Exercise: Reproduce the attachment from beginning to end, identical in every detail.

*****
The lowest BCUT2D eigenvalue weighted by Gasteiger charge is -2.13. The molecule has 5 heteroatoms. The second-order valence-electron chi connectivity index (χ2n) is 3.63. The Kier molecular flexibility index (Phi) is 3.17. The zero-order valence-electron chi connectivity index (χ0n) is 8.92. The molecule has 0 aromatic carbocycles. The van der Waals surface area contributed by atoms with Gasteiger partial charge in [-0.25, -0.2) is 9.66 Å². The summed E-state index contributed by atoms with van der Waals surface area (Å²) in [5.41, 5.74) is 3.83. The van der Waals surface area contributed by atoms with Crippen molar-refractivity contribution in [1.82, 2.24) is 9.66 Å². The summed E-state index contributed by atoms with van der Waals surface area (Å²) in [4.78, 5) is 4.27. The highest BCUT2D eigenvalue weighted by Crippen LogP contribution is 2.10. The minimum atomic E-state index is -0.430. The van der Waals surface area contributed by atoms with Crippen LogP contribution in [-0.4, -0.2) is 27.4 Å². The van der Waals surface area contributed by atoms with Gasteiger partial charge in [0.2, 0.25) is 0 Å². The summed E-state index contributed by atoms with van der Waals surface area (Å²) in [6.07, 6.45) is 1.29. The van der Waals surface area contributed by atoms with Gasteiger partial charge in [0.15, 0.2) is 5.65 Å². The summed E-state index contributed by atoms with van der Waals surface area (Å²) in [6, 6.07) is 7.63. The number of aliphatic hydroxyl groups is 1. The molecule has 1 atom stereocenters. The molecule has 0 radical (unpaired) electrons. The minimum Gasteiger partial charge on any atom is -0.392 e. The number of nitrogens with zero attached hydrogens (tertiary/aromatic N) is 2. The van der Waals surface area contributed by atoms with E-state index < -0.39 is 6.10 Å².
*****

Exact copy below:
The lowest BCUT2D eigenvalue weighted by Gasteiger charge is -2.13. The molecule has 5 heteroatoms. The second-order valence-electron chi connectivity index (χ2n) is 3.63. The Kier molecular flexibility index (Phi) is 3.17. The zero-order valence-electron chi connectivity index (χ0n) is 8.92. The molecule has 0 aromatic carbocycles. The van der Waals surface area contributed by atoms with Gasteiger partial charge in [-0.25, -0.2) is 9.66 Å². The summed E-state index contributed by atoms with van der Waals surface area (Å²) in [5.41, 5.74) is 3.83. The van der Waals surface area contributed by atoms with Crippen molar-refractivity contribution in [1.82, 2.24) is 9.66 Å². The summed E-state index contributed by atoms with van der Waals surface area (Å²) in [4.78, 5) is 4.27. The highest BCUT2D eigenvalue weighted by Crippen LogP contribution is 2.10. The minimum atomic E-state index is -0.430. The van der Waals surface area contributed by atoms with Crippen LogP contribution in [-0.4, -0.2) is 27.4 Å². The van der Waals surface area contributed by atoms with Gasteiger partial charge in [0.2, 0.25) is 0 Å². The summed E-state index contributed by atoms with van der Waals surface area (Å²) in [6.07, 6.45) is 1.29. The van der Waals surface area contributed by atoms with Gasteiger partial charge in [0.15, 0.2) is 5.65 Å². The summed E-state index contributed by atoms with van der Waals surface area (Å²) in [6, 6.07) is 7.63. The number of aliphatic hydroxyl groups is 1. The molecule has 1 atom stereocenters. The molecule has 0 radical (unpaired) electrons. The minimum Gasteiger partial charge on any atom is -0.392 e. The number of nitrogens with zero attached hydrogens (tertiary/aromatic N) is 2. The van der Waals surface area contributed by atoms with E-state index < -0.39 is 6.10 Å².